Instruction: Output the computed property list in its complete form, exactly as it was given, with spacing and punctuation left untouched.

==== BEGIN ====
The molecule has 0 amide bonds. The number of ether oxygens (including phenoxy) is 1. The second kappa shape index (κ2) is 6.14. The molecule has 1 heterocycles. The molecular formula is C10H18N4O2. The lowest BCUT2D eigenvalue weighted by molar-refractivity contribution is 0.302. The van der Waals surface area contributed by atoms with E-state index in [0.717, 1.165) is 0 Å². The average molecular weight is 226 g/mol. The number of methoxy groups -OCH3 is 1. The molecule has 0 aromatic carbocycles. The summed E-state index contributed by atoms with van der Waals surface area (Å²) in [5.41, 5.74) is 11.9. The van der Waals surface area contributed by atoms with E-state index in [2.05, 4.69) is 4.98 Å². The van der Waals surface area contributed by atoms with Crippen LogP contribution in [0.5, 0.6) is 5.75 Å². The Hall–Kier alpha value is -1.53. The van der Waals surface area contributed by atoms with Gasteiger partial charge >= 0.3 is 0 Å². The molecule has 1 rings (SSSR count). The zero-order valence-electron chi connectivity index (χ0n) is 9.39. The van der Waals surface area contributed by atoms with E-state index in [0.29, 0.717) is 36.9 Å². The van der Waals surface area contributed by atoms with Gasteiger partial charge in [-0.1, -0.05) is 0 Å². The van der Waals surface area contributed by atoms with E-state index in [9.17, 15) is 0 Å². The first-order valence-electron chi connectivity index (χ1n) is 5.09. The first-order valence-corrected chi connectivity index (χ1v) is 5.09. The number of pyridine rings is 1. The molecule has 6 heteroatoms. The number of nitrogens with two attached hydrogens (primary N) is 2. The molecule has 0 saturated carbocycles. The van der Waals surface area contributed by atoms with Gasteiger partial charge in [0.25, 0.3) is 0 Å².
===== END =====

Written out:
The molecule has 0 amide bonds. The number of ether oxygens (including phenoxy) is 1. The second kappa shape index (κ2) is 6.14. The molecule has 1 heterocycles. The molecular formula is C10H18N4O2. The lowest BCUT2D eigenvalue weighted by molar-refractivity contribution is 0.302. The van der Waals surface area contributed by atoms with E-state index in [0.717, 1.165) is 0 Å². The average molecular weight is 226 g/mol. The number of methoxy groups -OCH3 is 1. The molecule has 0 aromatic carbocycles. The summed E-state index contributed by atoms with van der Waals surface area (Å²) in [5.41, 5.74) is 11.9. The van der Waals surface area contributed by atoms with E-state index in [2.05, 4.69) is 4.98 Å². The van der Waals surface area contributed by atoms with Crippen LogP contribution in [0.5, 0.6) is 5.75 Å². The Hall–Kier alpha value is -1.53. The van der Waals surface area contributed by atoms with Gasteiger partial charge >= 0.3 is 0 Å². The molecule has 1 rings (SSSR count). The zero-order valence-electron chi connectivity index (χ0n) is 9.39. The van der Waals surface area contributed by atoms with E-state index in [0.29, 0.717) is 36.9 Å². The van der Waals surface area contributed by atoms with Gasteiger partial charge in [-0.1, -0.05) is 0 Å². The van der Waals surface area contributed by atoms with E-state index in [9.17, 15) is 0 Å². The first-order valence-electron chi connectivity index (χ1n) is 5.09. The first-order valence-corrected chi connectivity index (χ1v) is 5.09. The number of pyridine rings is 1. The molecule has 6 heteroatoms. The number of nitrogens with two attached hydrogens (primary N) is 2. The molecule has 0 saturated carbocycles. The van der Waals surface area contributed by atoms with Gasteiger partial charge in [0.25, 0.3) is 0 Å².